SW Legal studies in Business

Trial Court Should Have Given Jury "Eggshell Skull" Instruction on Injury
Description Appeals court ordered a new trial for a plaintiff who was injured in a car accident. The plaintiff's medical condition made her subject to more severe injury due to the accident. The heightened likelihood of more severe injury should have been made clear to the jury in the instructions for determining damages.
Topic Torts
Key Words Negligence; Jury Instructions; Eggshell Skull
C A S E   S U M M A R Y
Facts Fuller was injured when her car was struck by a car driven by Merten. At trial, it was determined that Merten was at fault and caused Fuller's injuries. She was awarded $53,700. Fuller "has a preexisting arthritic condition that caused, among other things, the weakening of the bones, ligaments, and cartilaginous structures in some of her joints." She claimed that this condition made the injury worse than it would have been otherwise and that, as a result of her injury, "she was forced to discontinue taking her arthritis medication, thus aggravating her arthritis and contributing to complications with her sight." She requested that the judge give the jury the "eggshell skull" plaintiff instruction, but the judge would not. Fuller appealed, contending that had the judge given that instruction, her damage award would have been greater.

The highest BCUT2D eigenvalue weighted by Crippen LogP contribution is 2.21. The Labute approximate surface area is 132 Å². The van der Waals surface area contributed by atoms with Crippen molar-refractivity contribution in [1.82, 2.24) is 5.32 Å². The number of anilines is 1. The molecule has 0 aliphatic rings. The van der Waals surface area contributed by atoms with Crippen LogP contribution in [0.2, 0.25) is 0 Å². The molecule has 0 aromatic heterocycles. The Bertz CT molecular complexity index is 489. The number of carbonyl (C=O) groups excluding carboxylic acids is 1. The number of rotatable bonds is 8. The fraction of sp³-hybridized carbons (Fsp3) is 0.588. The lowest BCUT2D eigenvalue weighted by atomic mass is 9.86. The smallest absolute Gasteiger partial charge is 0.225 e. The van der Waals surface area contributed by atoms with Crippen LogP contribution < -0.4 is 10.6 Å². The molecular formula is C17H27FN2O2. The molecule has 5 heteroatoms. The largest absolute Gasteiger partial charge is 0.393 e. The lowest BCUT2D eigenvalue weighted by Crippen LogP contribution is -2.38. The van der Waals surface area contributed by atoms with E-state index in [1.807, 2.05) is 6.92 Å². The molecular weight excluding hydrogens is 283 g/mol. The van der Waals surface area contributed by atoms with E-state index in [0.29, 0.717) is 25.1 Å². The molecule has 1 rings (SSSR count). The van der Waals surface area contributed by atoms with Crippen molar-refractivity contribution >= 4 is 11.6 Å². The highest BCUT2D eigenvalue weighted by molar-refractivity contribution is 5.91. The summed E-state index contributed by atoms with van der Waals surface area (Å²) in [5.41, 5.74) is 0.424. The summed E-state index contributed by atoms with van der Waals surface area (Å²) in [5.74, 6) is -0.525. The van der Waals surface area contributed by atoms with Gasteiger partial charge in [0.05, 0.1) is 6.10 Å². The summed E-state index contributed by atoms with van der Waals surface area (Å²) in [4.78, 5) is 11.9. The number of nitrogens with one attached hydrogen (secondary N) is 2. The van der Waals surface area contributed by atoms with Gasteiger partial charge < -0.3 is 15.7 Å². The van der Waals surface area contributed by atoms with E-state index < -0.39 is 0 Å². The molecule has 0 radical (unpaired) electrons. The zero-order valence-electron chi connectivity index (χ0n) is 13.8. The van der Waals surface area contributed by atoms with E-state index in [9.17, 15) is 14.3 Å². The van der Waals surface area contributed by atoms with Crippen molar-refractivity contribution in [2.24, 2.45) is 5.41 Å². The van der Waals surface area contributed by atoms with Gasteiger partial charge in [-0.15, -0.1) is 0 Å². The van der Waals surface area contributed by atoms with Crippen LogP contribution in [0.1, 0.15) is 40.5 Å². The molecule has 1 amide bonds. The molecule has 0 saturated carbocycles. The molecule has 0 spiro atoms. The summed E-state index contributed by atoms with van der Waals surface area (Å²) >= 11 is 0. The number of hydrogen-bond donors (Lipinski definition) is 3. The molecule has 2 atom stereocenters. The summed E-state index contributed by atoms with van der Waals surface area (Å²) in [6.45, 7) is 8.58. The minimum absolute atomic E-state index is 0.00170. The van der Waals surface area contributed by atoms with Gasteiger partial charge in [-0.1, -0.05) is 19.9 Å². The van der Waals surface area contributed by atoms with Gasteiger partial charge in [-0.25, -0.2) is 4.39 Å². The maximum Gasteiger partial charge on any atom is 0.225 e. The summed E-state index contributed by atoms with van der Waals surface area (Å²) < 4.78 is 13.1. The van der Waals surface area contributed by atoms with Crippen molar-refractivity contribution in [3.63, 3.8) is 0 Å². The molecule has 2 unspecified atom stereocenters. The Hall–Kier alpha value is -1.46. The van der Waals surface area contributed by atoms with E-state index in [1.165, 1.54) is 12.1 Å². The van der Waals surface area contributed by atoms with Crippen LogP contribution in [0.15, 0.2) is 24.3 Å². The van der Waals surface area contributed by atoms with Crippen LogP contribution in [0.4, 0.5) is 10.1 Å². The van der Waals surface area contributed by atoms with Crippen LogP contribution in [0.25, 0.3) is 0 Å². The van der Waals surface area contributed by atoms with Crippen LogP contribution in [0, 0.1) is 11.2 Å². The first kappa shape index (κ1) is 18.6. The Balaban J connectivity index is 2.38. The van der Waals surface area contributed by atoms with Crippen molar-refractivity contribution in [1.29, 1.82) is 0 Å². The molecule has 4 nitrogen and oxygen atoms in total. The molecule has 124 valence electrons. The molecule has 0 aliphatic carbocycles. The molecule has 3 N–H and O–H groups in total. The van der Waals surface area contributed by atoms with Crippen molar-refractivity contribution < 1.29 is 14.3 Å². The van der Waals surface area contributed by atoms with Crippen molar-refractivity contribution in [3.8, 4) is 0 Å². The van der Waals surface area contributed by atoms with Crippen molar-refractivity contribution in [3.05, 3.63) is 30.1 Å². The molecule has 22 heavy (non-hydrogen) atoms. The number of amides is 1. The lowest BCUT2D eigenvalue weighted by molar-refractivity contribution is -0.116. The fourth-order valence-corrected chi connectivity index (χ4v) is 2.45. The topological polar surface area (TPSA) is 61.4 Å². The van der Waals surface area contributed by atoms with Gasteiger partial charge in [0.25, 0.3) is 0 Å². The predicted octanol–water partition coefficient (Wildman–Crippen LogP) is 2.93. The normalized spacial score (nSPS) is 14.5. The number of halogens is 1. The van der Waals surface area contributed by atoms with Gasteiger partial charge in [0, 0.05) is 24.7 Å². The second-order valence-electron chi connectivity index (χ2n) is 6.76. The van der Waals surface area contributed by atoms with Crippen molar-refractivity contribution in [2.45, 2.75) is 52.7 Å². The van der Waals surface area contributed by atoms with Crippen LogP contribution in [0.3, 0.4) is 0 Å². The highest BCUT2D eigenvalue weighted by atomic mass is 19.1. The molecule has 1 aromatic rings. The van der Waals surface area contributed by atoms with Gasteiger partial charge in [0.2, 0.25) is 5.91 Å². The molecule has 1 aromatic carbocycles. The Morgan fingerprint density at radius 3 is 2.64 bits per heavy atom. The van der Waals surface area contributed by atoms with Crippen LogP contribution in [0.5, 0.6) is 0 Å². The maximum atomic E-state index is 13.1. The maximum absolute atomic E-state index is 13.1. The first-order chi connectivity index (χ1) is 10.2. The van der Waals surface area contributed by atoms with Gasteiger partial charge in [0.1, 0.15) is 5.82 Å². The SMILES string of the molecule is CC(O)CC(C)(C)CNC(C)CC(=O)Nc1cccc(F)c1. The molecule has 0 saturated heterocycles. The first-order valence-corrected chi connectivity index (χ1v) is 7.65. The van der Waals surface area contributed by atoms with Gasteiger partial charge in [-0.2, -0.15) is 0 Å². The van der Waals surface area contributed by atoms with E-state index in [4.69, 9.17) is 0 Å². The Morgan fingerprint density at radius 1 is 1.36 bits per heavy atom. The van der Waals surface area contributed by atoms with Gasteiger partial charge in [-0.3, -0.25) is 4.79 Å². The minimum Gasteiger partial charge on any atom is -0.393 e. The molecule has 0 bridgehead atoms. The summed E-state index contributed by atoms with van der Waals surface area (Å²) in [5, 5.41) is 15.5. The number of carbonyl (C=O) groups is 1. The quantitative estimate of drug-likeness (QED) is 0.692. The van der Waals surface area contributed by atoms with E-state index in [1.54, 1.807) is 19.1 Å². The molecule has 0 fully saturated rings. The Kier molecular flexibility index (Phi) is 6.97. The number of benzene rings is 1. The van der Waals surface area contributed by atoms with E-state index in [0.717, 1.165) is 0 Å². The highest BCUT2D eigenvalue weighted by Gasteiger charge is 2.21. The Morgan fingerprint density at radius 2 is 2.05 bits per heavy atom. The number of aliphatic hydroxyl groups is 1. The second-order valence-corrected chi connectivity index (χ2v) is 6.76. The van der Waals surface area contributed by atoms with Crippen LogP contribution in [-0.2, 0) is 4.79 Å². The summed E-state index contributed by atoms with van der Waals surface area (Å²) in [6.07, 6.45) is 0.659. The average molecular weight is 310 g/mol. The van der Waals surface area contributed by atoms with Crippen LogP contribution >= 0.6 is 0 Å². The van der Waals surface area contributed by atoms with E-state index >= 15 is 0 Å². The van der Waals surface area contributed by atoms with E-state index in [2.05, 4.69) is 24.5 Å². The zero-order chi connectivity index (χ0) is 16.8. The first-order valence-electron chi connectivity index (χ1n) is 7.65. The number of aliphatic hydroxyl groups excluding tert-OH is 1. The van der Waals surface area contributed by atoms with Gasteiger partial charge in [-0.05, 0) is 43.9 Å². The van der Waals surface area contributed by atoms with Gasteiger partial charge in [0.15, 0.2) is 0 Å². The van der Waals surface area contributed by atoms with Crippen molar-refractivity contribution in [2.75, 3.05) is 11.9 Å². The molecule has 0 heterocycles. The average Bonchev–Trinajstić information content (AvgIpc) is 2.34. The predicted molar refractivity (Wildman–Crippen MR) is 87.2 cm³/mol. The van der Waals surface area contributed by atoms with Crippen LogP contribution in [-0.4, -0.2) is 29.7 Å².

Decision Reversed and remanded for new trial. The trial court's failure to give the "eggshell skull" jury instruction was a reversible error. It was established at trial that Fuller had a medical condition that resulted in her bones being more subject to being fractured and injured, which resulted in a more severe injury. The eggshell skull instruction was appropriate to give to the jury given the facts.
Citation Fuller v. Merten, 22 P.3d 1221 (Ct. App., Ore., 2001)

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